Béatrice Cointe is a new addition to the Little Tools project, strengthening the group's capabilities in researching economic transcriptions of fish.
Nearly half a meter of snow surrounds the University of Oslo cafeteria, and I remember Béatrice's Twitter description reading:
"Solar-powered postdoc in Science and Technology Studies @TIK_senteret @UniOslo" @BeatriceCointe
After the weekly project lunch, she is nursing what by now must be a lukewarm coffee. "The project group was a great fit for me. And I like it in Oslo," she says. "It's a relaxed city." The Postdoctoral Fellow is herself projecting volatility in calmness.
Since her arrival to The Little Tools project in September last year, Béatrice has been looking closer at economists working with fish, and how they participate in contemporary economics.
"It's exciting, because when you read accounts of it, economics appears as a very monolithic field. However, looking closer, to the sites of economist practice, complexity swarms. What you first see is the orthodoxy, the ones who are published in the big American journals et cetera. They are only the tip of the iceberg - further down is rich variation!"
"More interviews with cod economists are coming up, and I'm hopeful I'll get to visit additional sites economic fish experimentation," she says. "So far I've seen those experiments that are letting people come in to taste fish, asking them what they would pay. Another kind of experiments are about perceived qualities. This can be the different ways of assessing fish attributes, like smell, taste, anatomy, ranking them in economic terms."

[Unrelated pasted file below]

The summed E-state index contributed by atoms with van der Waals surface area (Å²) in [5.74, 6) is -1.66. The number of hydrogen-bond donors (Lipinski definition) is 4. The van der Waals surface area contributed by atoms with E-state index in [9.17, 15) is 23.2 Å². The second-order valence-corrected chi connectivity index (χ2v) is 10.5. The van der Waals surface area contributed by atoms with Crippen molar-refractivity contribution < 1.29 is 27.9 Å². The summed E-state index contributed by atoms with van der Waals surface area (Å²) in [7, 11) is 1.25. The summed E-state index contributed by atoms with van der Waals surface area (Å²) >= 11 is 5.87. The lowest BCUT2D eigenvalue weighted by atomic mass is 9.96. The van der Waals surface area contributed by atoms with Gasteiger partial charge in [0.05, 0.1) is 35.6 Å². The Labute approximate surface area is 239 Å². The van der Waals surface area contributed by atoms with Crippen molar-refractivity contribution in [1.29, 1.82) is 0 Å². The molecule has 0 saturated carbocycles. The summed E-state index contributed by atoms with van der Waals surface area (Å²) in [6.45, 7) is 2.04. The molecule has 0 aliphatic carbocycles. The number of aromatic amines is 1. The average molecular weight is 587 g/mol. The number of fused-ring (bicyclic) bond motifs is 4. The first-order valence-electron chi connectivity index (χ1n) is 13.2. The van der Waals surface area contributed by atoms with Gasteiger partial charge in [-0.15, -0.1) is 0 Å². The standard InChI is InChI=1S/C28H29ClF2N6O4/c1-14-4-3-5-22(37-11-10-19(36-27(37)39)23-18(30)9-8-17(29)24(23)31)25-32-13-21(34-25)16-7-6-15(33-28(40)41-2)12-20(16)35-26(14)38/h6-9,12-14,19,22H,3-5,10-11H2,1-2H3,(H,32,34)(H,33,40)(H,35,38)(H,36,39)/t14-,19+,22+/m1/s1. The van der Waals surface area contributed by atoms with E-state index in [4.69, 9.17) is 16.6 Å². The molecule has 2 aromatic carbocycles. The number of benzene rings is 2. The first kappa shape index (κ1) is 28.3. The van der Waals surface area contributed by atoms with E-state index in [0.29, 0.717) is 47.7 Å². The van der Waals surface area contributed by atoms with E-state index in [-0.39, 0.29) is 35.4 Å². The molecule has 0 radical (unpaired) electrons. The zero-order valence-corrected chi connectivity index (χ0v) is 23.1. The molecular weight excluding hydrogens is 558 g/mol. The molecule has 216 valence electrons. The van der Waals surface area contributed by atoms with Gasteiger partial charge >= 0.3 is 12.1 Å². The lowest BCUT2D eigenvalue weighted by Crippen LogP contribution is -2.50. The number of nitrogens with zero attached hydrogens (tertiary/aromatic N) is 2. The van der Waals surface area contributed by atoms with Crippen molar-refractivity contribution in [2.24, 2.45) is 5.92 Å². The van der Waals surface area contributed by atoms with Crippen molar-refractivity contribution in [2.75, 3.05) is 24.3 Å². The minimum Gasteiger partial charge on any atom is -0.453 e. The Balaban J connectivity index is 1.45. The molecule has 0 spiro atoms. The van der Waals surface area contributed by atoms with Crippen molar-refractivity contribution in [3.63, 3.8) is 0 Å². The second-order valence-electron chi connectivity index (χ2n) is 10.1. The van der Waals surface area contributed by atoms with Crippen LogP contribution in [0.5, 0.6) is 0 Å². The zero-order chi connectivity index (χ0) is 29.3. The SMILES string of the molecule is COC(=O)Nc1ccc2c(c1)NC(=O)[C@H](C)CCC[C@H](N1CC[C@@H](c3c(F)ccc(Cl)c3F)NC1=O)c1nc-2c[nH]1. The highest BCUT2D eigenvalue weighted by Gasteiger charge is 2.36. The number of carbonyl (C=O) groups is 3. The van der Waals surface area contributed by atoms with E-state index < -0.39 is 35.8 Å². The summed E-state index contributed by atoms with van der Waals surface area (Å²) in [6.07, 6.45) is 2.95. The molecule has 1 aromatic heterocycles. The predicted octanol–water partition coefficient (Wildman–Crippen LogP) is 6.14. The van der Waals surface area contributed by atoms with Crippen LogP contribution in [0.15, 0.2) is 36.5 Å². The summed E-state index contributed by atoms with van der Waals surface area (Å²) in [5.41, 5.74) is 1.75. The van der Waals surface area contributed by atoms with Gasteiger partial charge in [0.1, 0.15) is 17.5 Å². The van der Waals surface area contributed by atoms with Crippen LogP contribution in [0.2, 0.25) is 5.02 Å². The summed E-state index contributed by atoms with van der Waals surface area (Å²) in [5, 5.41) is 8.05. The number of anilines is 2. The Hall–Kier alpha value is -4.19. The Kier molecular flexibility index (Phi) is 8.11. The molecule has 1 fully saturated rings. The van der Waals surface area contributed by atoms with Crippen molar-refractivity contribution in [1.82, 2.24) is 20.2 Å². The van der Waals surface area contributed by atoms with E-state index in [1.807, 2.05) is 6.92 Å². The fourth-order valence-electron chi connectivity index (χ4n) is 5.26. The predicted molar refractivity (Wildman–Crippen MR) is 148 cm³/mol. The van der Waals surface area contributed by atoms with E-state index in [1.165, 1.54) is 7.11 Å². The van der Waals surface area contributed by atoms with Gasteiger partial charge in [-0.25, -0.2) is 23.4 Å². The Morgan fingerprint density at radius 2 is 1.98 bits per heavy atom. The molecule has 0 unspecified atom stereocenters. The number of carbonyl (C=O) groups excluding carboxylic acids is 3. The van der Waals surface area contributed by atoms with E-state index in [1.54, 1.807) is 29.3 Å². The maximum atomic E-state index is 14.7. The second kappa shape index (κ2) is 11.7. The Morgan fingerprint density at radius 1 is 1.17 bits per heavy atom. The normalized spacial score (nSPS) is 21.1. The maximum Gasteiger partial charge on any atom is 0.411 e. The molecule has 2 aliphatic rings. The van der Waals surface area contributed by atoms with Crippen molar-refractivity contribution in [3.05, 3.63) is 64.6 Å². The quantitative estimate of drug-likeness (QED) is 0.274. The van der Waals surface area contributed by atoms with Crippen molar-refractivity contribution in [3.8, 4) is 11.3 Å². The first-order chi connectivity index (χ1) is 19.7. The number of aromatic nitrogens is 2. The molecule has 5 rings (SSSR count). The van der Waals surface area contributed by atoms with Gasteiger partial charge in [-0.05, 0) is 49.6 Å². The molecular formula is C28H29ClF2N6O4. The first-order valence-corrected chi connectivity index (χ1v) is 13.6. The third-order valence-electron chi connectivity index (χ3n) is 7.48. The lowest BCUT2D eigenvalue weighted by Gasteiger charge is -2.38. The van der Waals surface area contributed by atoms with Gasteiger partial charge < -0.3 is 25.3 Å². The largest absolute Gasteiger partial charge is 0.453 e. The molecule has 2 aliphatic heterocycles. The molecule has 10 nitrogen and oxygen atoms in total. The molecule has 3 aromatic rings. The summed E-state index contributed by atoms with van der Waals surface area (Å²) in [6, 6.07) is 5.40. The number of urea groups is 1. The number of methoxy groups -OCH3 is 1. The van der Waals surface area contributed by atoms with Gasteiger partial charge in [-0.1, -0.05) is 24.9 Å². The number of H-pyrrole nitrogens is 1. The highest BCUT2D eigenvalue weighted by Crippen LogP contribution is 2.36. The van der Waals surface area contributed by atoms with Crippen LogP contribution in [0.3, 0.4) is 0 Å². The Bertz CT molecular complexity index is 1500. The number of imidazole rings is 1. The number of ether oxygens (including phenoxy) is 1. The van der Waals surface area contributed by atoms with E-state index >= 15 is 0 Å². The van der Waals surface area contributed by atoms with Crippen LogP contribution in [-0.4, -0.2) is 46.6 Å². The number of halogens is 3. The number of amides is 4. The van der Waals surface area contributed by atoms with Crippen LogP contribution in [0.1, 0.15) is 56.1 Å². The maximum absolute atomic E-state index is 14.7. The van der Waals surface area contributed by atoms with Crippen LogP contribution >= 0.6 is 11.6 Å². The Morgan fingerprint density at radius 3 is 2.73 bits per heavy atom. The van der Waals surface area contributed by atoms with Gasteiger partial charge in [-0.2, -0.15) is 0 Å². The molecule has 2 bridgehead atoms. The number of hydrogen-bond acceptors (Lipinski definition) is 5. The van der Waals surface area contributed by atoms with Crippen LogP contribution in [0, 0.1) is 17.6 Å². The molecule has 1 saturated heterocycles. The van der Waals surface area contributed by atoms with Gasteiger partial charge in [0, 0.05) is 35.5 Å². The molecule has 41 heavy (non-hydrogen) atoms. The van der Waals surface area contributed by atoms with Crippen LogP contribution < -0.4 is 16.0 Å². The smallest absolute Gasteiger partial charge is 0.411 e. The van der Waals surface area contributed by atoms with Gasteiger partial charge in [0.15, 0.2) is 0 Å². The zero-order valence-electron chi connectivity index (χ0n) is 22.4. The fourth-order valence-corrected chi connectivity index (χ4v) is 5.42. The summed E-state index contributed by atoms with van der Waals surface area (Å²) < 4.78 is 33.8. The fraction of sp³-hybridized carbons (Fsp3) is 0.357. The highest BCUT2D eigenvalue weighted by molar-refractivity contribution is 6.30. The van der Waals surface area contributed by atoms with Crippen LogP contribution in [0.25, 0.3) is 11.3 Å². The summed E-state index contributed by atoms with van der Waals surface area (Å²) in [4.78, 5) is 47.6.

Researching little tools
The work of economists goes on as Norway develops its position as a power house in fish farming. "My goal is to obtain better understanding of how these kinds of 'bubbles' within the field of economics relate to each other. Also what kind of economics makes its way to industry and production, and what moves upstream, so to say."
There is a line running through her work. The master thesis was delivered in 2011 for a dual degree in Environmental Policy between Université Pierre et Marie Curie, Paris VI, and Sciences Po. "In 2°C : the history of a policy- science nexus I explored the temperature goal around the time of the Copenhagen Climate Conference."
"Following the history of the 2° goal, tracing its transformation from a term, a heuristic among researchers, to become a boundary object between academic disciplines, I studied also how the 2° goal traveled out of academia and into global politics."
In between climate and cods, Béatrice did her PhD work on solar energy. It was done at Centre International de Recherche sur l'Environnement et le Développement, part of the École des hautes études en sciences sociales, thematically also in the realm of governance and sustainability. "When I started, I was looking at the promises of photovoltaics, and my idea was to study regional innovation projects stimulating deployment."
The French policy of reimbursing people who installed solar panels and fed power back into the power grid, suddenly stopped.
"It was a political crisis overflowing from the renewable energy sector. As such, it was a critical moment for solar energy in France. So a little by chance, I ended up studying the debate of in feed tariffs [the reimbursement system], and how solar became an object of conflict. I'm co-writing a book on this and energy transitions in general that will be published within the next 6 months."